It may be a case of too little, too late for Councilman Jack Weiss’ attempt to get his colleagues to weigh in against the Gray Davis recall. The councilman vocally opposed a resolution in February against the invasion of Iraq as being outside the city’s jurisdiction, but last week he urged members of the rules committee to oppose the Davis recall on grounds that it would cost the city millions of dollars.

“I’m very concerned about this recall from the standpoint of fiscal responsibility,” Weiss said.

City staff opposed the resolution, warning that it could be seen as a partisan measure. So did the City Attorney’s Office, cautioning that a wrong move on the council’s part could actually result in criminal prosecution. Staffers agreed to examine and fine-tune the wording.

Meanwhile, recall proponents won two key court rulings and appear to be on track for a recall election in a couple of months, leaving Weiss’ resolution unfinished in a City Hall file.

A Break for Mr. Davis

The city’s largest employee union planned a bus trip to Sacramento Saturday to demand action on the long-stalled state budget. But the trip was put off, Service Employees International Union Local 347 spokeswoman Andrea Adleman said, so that members could focus their efforts on working toward a state constitutional amendment that would allow budgets and new taxes to pass with 55 percent of the vote — not nearly 67 percent.

Union leaders are working to qualify the Budget Accountability Act for the March ballot. Some backers said privately that a union descent on the state Capitol in protest of the current budget fiasco would be the wrong message to send at a time that the generally pro-union Governor Gray Davis is being targeted for recall.

Chamber of Horrors

Los Angeles County lawyers agreed last week to guidelines intended to end a children’s mental-health-care system that critics say subjected young people to horrors far worse than what they would have faced had they simply been left alone.

In the settlement of In re Katie A., accepted by U.S. District Judge A. Howard Matz, the county agreed to try to provide decent mental-health services to children in their own homes whenever possible. County workers had allegedly identified children needing mental-health services and removed them from their families, often placing them in foster care or group homes where they faced physical and mental abuse — and still never got mental-health services.

An advisory board will oversee the settlement. But many advocates were left unsatisfied, including the attorney whose 2001 state-court suit paved the way for the later class action. Sanford Jossen noted that no deadlines have been given. He said advisory-board members would be paid thousands of dollars for their work, “but the kids get nothing.”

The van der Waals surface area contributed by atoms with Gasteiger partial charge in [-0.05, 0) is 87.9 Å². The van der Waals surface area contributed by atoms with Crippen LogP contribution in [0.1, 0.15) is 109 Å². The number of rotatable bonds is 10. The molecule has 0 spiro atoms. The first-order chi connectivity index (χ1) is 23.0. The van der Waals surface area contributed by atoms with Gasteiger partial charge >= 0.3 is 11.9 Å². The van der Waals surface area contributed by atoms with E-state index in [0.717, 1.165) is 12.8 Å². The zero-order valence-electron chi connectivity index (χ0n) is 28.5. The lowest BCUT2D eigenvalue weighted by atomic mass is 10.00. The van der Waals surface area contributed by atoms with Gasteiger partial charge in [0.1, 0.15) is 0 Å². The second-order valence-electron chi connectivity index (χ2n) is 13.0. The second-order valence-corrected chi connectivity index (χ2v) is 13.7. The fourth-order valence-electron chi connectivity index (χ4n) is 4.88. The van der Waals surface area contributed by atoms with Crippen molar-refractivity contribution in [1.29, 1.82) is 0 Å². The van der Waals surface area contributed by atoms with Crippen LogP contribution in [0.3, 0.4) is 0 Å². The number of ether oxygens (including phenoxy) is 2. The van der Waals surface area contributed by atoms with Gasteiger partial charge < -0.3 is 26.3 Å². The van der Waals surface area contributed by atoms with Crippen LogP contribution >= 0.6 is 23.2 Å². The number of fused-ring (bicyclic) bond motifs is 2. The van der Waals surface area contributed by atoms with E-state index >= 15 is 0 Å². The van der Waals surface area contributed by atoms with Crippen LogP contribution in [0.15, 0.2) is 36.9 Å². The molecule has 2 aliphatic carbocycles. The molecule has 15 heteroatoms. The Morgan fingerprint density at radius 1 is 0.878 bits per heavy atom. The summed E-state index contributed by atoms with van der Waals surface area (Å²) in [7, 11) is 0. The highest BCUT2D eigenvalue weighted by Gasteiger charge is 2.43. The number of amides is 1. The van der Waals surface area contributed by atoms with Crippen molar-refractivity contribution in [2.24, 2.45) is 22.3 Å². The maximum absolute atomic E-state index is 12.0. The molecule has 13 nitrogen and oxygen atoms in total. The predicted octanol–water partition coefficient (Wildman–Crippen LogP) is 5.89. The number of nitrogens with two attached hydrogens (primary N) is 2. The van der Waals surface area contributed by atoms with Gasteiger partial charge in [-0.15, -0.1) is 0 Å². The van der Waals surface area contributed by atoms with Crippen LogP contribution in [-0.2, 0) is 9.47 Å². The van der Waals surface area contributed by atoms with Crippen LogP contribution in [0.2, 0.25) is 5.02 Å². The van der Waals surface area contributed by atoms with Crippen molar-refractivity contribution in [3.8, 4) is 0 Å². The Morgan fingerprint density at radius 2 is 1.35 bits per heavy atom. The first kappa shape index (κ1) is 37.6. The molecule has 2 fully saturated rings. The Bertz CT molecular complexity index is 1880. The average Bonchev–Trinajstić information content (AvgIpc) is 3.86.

Elusive Truth

It was a Rampart family reunion of sorts Tuesday for the newly named members of the Police Commission’s latest panel on the police-corruption scandal. The commission named Los Angeles civil rights lawyer Connie Rice in May to head what some calculate as the seventh Rampart study. Joining her will be USC law professor Erwin Chemerinsky, who did an earlier study on behalf of the Police Protective League, and Loyola Law School professor Laurie Levenson and civil rights attorney Carol Sobel, who assisted him — as did Rice. Also included are Jan Handzlik and Stephen A. Mansfield, both of whom served on the Police Commission’s Rampart Independent Review Board three years ago.

The LAPD presented a widely criticized report on Rampart in 2000, followed by Chemerinsky’s study, which in essence was a report on the report. The Independent Review Board, which Rice and others criticized for not being truly independent, ballooned to several dozen members before finally filing its report. The U.S. Justice Department also studied Rampart, as part of what eventually became a consent decree. The Los Angeles County Bar Association released a report earlier this year that was based on the Rampart scandal and suggested justice-system reforms. The Los Angeles County grand jury also did a study.

Only the LAPD’s internal probe was not dominated by attorneys. Rice’s panel consists of 10 attorneys and will file its final report with the Police Commission, which now is made up of five attorneys.

Up the Wrong Alley

Community activist Najee Ali helped organize opposition to plans to rename Crenshaw Boulevard for the late Mayor Tom Bradley, but he testified before the City Council last week in support of a Los Angeles Unified School District proposal to name a new high school for the longtime mayor. It’s not yet clear which one of five new schools will bear Bradley’s name.

Councilman Bernard Parks weighed in strongly on the side of renaming the street, but was out-lobbied by a group of Crenshaw residents and business owners. Ali also focused attention on the developer of the area, unknown to most Los Angeles residents. Parks responded, Ali joked to the council, by appointing him “president of the George Crenshaw fan club.”

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